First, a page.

Planets form in discs of gas and dust orbiting young stars as dust and ice particles grow to ever larger bodies. An important stage in the planet formation process is the formation of km- scale planetesimals. Planetesimals are the building blocks of both terrestrial planets like the Earth and of the solid cores of gas giants like Jupiter. However, not all planetesimals become incorporated into planets. The asteroid belt between Mars and Jupiter and the Kuiper belt beyond Neptune are examples of planetesimal belts left over from the planet formation process. Frozen in time since the epoch of planet formation, the Kuiper belt objects provide a unique testbed for studying the prevailing conditions during planet formation.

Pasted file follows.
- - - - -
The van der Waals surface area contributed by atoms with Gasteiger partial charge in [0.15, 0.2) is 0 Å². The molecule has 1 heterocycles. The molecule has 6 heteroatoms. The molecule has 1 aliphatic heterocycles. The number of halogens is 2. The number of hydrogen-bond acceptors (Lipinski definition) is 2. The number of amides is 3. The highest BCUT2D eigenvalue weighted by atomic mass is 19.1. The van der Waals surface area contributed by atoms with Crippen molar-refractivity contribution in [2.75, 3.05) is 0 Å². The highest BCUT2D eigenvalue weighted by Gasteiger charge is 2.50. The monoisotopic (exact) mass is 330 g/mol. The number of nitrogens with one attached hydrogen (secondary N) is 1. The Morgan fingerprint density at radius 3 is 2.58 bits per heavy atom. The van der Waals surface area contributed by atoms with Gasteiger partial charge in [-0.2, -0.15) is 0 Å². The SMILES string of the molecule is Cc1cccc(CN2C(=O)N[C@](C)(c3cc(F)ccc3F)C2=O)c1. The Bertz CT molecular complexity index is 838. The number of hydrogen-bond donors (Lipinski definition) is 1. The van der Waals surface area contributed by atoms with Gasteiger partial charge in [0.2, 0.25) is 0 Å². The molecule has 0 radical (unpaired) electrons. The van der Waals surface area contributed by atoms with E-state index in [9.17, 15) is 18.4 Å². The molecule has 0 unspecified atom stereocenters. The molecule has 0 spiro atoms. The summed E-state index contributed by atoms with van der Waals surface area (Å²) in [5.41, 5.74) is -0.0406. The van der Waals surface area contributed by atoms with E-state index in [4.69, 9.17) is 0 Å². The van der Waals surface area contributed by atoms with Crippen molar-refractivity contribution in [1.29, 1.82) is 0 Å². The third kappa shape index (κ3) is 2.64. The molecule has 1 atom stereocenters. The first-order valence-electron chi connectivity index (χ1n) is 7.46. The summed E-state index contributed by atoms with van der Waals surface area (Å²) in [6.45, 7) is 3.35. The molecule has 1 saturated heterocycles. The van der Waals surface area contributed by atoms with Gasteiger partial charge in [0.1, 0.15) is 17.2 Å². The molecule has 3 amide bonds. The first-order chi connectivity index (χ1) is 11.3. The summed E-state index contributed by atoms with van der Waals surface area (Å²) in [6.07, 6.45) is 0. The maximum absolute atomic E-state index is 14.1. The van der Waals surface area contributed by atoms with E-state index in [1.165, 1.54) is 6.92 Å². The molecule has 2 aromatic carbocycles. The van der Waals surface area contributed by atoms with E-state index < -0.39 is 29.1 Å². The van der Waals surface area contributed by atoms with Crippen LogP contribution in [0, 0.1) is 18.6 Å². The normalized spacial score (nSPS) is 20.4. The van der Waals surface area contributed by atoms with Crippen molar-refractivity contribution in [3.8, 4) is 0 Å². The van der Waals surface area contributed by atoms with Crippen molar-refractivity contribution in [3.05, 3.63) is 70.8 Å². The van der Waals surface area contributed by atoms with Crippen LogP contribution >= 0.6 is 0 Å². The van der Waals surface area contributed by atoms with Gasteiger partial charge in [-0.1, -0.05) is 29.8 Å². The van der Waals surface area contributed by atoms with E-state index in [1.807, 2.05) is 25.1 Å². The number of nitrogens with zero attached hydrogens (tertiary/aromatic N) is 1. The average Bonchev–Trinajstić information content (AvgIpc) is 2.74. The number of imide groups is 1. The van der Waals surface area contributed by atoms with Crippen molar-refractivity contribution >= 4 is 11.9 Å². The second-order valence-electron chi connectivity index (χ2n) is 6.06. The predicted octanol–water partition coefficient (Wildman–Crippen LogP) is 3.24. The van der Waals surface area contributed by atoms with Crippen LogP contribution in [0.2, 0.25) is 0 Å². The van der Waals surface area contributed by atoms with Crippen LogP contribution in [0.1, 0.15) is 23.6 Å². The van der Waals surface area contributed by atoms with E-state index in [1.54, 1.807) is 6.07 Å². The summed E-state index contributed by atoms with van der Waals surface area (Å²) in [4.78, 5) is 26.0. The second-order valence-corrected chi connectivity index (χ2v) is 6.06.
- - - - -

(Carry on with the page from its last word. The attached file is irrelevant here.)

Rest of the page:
The fundamental aim of this research project is to make computer simulations to find the sizes of planetesimals when they are born and compare to the observed size distribution in the Kuiper belt. This will give me insight into the dominant physical processes that determine the sizes of planetesimals and hence give constraints on how efficiently planetesimals grow to form planets. The second aim of the project is to gain understanding of the formation of binaries in the Kuiper belt. Binary planetesimals are unique to the Kuiper belt and their existence is key to understanding the conditions under which planetary systems form.
Short-period comets originate in the Kuiper belt. Comet cores are observed to contain a rich variety of organic molecules. Organic molecules are present in star-forming regions, but are too volatile to condense out at the Earth’s distance from the Sun. The building blocks of life may have been brought to Earth via comets. However, comet cores are typically 1-10 km in size, much smaller than the largest Kuiper belt objects. The third aim of the project is to model how small comet cores can form alongside large Kuiper belt objects.